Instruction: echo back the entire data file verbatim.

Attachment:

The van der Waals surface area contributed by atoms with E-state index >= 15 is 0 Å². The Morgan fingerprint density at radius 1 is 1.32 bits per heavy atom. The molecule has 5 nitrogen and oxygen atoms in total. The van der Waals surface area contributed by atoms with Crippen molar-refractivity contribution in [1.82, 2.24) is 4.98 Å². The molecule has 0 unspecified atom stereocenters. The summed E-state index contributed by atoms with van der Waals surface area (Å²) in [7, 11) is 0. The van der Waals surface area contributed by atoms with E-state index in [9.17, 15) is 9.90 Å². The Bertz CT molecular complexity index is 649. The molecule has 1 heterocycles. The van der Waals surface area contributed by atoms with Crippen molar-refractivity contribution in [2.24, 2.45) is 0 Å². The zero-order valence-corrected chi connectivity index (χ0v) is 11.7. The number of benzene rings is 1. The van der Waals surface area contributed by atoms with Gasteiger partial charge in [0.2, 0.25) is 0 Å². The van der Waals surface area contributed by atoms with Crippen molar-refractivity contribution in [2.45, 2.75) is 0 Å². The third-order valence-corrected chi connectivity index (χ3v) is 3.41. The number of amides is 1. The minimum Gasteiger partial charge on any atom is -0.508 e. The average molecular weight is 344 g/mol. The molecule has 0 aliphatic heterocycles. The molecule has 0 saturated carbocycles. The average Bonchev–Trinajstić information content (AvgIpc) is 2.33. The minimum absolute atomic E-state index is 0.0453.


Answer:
The van der Waals surface area contributed by atoms with E-state index >= 15 is 0 Å². The Morgan fingerprint density at radius 1 is 1.32 bits per heavy atom. The molecule has 5 nitrogen and oxygen atoms in total. The van der Waals surface area contributed by atoms with Crippen molar-refractivity contribution in [1.82, 2.24) is 4.98 Å². The molecule has 0 unspecified atom stereocenters. The summed E-state index contributed by atoms with van der Waals surface area (Å²) in [7, 11) is 0. The van der Waals surface area contributed by atoms with E-state index in [9.17, 15) is 9.90 Å². The Bertz CT molecular complexity index is 649. The molecule has 1 heterocycles. The van der Waals surface area contributed by atoms with Crippen molar-refractivity contribution in [2.24, 2.45) is 0 Å². The zero-order valence-corrected chi connectivity index (χ0v) is 11.7. The number of benzene rings is 1. The van der Waals surface area contributed by atoms with Gasteiger partial charge in [0.2, 0.25) is 0 Å². The van der Waals surface area contributed by atoms with Crippen molar-refractivity contribution in [2.45, 2.75) is 0 Å². The third-order valence-corrected chi connectivity index (χ3v) is 3.41. The number of amides is 1. The minimum Gasteiger partial charge on any atom is -0.508 e. The average molecular weight is 344 g/mol. The molecule has 0 aliphatic heterocycles. The molecule has 0 saturated carbocycles. The average Bonchev–Trinajstić information content (AvgIpc) is 2.33. The minimum absolute atomic E-state index is 0.0453.